When the Memphis Grizzlies fired Coach Fiz, I was tempted to put a poster of him on my wall like the one I had of Lou Diamond Phillips when I was in seventh grade, but I didn’t dare to dream so high. Once the Knicks fired Hornacek and started interviewing, it was between Fizdale and Mike Budenholzer for me – Budenholzer actually had the edge because of all he’d done for Hardaway’s development. But I’m delighted with Fizdale.
The Knicks have sorely lacked for defense, which was the defining characteristic of the Grindhouse when he coached the Memphis Grizzlies. But what the Knicks have been even more desperate for is an identity. For years, nobody’s really been able to answer a question like “Who are these Knicks? What’s this team about?” Fizdale has a strong personality and passion – he’s not wishy-washy. And I think that’s what is needed now.
Will MSG be the new Grindhouse or will it be something else? I don’t know, but it will have a character. The team will be more than just a set of co-workers showing up to the office. And the fact that Fizdale has already started building relationships and spending free time with players before the offseason is a sign of that.
3. Enes Kanter has become a bit of a fan favorite. All signs point to him opting out this summer but he clearly wants to be back. On the flip side, Porzingis may be best utilized at center. How would you like to see the Knicks approach Kanter’s free agency?
I’m not actually convinced that Porzingis is best at center. Playing the 4 gives him more freedom to use his wide gamut of skills. Nevertheless, it’s hard to decide whether to pay Kanter… and/or Kyle O’Quinn, who also has a player option. I know the smart business decisions for both Kanter and O’Quinn are to waive the options, but I wouldn’t be gobsmacked if they both – Kanter especially, since he’s making a helluva lot more than KO – pick them up. If the prices were right, I might just keep them both and see what an emotional, defense-first coach can do with two emotional players who compete on that end. I’m glad I’m not the one who has to make the call.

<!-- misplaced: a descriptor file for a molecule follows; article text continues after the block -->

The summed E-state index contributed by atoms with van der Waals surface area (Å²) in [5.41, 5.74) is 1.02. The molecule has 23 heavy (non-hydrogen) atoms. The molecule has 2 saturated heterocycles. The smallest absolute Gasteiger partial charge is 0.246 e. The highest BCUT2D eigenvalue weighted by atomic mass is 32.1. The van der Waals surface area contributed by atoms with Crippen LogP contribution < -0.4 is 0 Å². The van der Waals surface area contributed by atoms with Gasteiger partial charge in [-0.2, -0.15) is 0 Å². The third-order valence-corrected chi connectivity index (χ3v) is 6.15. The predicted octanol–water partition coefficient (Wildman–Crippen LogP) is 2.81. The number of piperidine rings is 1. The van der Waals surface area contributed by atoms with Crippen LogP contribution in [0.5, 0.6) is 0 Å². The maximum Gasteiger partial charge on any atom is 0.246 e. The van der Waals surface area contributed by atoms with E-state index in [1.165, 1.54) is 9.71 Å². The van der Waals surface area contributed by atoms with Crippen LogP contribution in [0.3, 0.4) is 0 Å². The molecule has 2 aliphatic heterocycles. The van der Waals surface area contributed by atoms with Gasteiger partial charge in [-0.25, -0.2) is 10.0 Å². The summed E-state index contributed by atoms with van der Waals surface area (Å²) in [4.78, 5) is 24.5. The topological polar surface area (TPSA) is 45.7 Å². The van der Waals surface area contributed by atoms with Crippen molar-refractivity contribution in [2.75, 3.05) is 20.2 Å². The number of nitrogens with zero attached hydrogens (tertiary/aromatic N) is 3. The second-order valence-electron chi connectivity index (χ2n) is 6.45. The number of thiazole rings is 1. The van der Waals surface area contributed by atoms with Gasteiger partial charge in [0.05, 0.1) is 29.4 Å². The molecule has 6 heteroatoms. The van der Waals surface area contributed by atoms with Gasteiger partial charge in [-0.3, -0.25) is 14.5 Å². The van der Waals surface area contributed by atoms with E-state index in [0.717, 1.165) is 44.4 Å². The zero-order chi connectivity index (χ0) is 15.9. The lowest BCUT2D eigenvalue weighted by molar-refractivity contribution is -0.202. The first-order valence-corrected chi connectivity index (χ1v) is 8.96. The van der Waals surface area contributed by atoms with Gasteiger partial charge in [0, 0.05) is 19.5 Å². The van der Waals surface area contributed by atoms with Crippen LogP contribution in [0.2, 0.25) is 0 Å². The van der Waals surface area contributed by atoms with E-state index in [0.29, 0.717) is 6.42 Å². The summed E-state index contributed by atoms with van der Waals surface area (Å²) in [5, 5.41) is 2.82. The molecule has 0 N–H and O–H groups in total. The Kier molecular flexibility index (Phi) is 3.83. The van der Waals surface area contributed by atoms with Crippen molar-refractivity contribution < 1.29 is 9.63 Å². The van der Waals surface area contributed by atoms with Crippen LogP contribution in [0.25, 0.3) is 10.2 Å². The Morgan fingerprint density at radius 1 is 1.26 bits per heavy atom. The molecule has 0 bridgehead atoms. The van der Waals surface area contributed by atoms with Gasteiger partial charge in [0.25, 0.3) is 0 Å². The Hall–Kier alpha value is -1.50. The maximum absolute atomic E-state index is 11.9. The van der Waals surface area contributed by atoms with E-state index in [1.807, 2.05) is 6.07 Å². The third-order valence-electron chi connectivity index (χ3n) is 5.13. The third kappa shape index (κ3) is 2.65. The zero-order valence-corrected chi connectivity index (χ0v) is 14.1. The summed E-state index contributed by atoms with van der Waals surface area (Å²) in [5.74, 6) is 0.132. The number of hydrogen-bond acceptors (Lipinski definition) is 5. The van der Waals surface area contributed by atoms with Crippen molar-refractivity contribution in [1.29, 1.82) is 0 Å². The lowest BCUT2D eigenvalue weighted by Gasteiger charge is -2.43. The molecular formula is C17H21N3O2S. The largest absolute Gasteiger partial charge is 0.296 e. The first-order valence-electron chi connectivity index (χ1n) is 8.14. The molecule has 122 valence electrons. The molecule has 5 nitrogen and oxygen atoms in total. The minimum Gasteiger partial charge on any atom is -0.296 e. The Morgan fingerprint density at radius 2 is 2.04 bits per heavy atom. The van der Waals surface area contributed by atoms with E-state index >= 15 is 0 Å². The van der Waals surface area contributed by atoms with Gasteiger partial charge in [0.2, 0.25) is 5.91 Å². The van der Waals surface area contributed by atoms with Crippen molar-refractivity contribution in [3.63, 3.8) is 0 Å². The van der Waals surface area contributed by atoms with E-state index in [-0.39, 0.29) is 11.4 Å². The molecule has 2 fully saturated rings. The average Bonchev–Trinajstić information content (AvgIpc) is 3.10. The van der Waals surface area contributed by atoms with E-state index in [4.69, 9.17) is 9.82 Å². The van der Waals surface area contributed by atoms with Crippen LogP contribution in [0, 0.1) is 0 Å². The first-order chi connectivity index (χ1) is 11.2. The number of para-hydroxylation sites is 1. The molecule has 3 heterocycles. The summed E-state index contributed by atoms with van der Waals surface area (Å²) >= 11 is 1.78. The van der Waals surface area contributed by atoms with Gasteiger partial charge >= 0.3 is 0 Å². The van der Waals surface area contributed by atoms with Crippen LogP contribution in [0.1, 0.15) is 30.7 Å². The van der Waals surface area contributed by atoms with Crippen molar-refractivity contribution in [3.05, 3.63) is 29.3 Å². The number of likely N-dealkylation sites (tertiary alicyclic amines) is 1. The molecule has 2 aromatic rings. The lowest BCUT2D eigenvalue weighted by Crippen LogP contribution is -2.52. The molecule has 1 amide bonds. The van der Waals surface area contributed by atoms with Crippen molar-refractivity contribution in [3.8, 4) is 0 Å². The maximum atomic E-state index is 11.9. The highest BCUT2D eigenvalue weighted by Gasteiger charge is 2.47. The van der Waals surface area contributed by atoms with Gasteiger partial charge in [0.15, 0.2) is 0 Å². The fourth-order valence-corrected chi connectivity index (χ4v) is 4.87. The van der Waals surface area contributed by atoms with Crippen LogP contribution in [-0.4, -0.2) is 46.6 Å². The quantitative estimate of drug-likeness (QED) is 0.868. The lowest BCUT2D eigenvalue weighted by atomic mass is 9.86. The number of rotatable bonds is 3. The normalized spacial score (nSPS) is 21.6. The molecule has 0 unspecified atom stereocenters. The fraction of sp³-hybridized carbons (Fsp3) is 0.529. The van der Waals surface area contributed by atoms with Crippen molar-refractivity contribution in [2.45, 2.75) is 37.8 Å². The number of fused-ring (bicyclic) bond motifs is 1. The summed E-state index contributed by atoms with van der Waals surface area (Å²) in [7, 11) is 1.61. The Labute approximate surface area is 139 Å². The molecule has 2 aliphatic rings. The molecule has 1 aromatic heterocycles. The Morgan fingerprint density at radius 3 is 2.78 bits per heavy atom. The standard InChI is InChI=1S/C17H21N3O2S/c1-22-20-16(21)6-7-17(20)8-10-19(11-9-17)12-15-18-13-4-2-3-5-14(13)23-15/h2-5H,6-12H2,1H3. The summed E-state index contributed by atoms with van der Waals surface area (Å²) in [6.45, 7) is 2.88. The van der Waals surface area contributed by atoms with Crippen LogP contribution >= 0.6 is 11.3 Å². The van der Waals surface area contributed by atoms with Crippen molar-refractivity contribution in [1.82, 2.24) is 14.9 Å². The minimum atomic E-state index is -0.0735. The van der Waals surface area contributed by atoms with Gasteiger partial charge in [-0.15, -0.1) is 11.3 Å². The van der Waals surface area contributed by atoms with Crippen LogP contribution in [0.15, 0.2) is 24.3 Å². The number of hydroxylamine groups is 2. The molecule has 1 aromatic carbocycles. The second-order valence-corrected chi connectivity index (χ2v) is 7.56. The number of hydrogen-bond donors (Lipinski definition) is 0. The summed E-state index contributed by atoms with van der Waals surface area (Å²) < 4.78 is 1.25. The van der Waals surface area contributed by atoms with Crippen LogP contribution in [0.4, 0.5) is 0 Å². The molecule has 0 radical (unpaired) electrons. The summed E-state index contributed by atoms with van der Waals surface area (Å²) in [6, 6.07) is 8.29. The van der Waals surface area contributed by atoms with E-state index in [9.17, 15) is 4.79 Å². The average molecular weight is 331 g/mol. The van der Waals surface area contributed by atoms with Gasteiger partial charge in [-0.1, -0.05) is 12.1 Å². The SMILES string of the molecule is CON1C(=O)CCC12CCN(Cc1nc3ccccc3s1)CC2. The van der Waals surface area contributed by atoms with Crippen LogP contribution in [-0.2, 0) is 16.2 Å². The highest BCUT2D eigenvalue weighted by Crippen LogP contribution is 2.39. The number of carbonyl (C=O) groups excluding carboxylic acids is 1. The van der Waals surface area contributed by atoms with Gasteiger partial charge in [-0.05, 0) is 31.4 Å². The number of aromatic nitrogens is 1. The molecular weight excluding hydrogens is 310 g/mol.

2. The Knicks have the ninth pick in this year’s draft. Who would you like to see them take?
In the draft, I think you should prioritize talent over fit, so ultimately they should be leaning towards the best player available. That said, the Knicks need to bolster their wing defense and three point shooting and I’m not hopeful about the options for those in the free agent market.
Also, as much as I like Collin Sexton (and I do), the Knicks shouldn’t go slobbering over any point guard unless they are committed to cutting ties with at least one of their current guards right now.
Depth and healthy competition between teammates are great things but it’s hard to maintain team spirit when you’re four-deep at one position – especially at that position.
That’s a long-winded way of saying that I would love for them to look closely at Khyri Thomas, who won the Big East Defensive Player of the Year twice at Creighton – where they call defense “Khyrifense” – and Villanova’s Mikal Bridges, who shared that award with Thomas once.
1. What needs would you like to see the Knicks address in free agency? Who are some potential targets?
I have blueprints for trap doors in the parquet floors at the Boston Garden so I can steal Marcus Smart from the Boston Celtics. I think they’ll probably match any offer for him, because he is one of the most elegantly hardscrabble, triumphantly annoying, gloriously destructive players that’s ever existed.
If the Knicks do decide to let Kanter and O’Quinn walk and play Porzingis at the 5 more, then I’d consider bulking up their frontcourt with a few energetic bruiser like Montrezl Harrell or Quincy Acy (who’s added a three to his game since he left the Knicks). I also now have a hard time imagining life without Michael Beasley.